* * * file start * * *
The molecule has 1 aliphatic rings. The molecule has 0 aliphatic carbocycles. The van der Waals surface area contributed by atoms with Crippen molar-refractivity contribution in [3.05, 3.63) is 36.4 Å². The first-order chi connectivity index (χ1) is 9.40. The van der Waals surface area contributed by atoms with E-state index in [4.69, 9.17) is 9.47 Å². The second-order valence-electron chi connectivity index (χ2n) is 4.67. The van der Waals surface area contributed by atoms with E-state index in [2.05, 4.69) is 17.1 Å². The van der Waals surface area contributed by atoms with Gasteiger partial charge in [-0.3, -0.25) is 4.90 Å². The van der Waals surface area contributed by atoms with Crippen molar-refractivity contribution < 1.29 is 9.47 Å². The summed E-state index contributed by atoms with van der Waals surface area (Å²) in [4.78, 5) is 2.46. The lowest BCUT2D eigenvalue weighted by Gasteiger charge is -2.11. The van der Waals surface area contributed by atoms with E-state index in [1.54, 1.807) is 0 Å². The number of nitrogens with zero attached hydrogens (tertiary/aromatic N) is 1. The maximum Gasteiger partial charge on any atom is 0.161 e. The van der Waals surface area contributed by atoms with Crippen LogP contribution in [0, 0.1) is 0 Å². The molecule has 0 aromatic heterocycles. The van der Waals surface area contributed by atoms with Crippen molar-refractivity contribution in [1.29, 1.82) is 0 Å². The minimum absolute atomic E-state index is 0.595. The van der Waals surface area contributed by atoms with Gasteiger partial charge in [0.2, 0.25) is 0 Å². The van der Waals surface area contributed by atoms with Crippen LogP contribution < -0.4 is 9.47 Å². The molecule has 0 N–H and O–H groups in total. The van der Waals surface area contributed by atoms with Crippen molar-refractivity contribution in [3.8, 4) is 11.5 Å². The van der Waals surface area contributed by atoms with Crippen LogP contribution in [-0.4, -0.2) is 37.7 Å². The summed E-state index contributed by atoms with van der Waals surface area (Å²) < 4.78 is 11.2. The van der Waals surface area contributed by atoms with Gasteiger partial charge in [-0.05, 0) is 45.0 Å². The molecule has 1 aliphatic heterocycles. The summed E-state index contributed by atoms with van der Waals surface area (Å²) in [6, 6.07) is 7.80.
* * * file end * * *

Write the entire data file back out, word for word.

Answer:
The molecule has 1 aliphatic rings. The molecule has 0 aliphatic carbocycles. The van der Waals surface area contributed by atoms with Crippen molar-refractivity contribution in [3.05, 3.63) is 36.4 Å². The first-order chi connectivity index (χ1) is 9.40. The van der Waals surface area contributed by atoms with E-state index in [4.69, 9.17) is 9.47 Å². The second-order valence-electron chi connectivity index (χ2n) is 4.67. The van der Waals surface area contributed by atoms with E-state index in [2.05, 4.69) is 17.1 Å². The van der Waals surface area contributed by atoms with Gasteiger partial charge in [-0.3, -0.25) is 4.90 Å². The van der Waals surface area contributed by atoms with Crippen molar-refractivity contribution < 1.29 is 9.47 Å². The summed E-state index contributed by atoms with van der Waals surface area (Å²) in [4.78, 5) is 2.46. The lowest BCUT2D eigenvalue weighted by Gasteiger charge is -2.11. The van der Waals surface area contributed by atoms with E-state index in [1.54, 1.807) is 0 Å². The number of nitrogens with zero attached hydrogens (tertiary/aromatic N) is 1. The maximum Gasteiger partial charge on any atom is 0.161 e. The van der Waals surface area contributed by atoms with Crippen LogP contribution in [0, 0.1) is 0 Å². The molecule has 0 aromatic heterocycles. The van der Waals surface area contributed by atoms with Crippen molar-refractivity contribution in [1.29, 1.82) is 0 Å². The minimum absolute atomic E-state index is 0.595. The van der Waals surface area contributed by atoms with Gasteiger partial charge in [0.2, 0.25) is 0 Å². The van der Waals surface area contributed by atoms with Crippen LogP contribution < -0.4 is 9.47 Å². The molecule has 0 N–H and O–H groups in total. The van der Waals surface area contributed by atoms with Crippen molar-refractivity contribution in [3.8, 4) is 11.5 Å². The van der Waals surface area contributed by atoms with Crippen LogP contribution in [-0.4, -0.2) is 37.7 Å². The summed E-state index contributed by atoms with van der Waals surface area (Å²) < 4.78 is 11.2. The van der Waals surface area contributed by atoms with Gasteiger partial charge in [-0.05, 0) is 45.0 Å². The molecule has 1 aliphatic heterocycles. The summed E-state index contributed by atoms with van der Waals surface area (Å²) in [6, 6.07) is 7.80.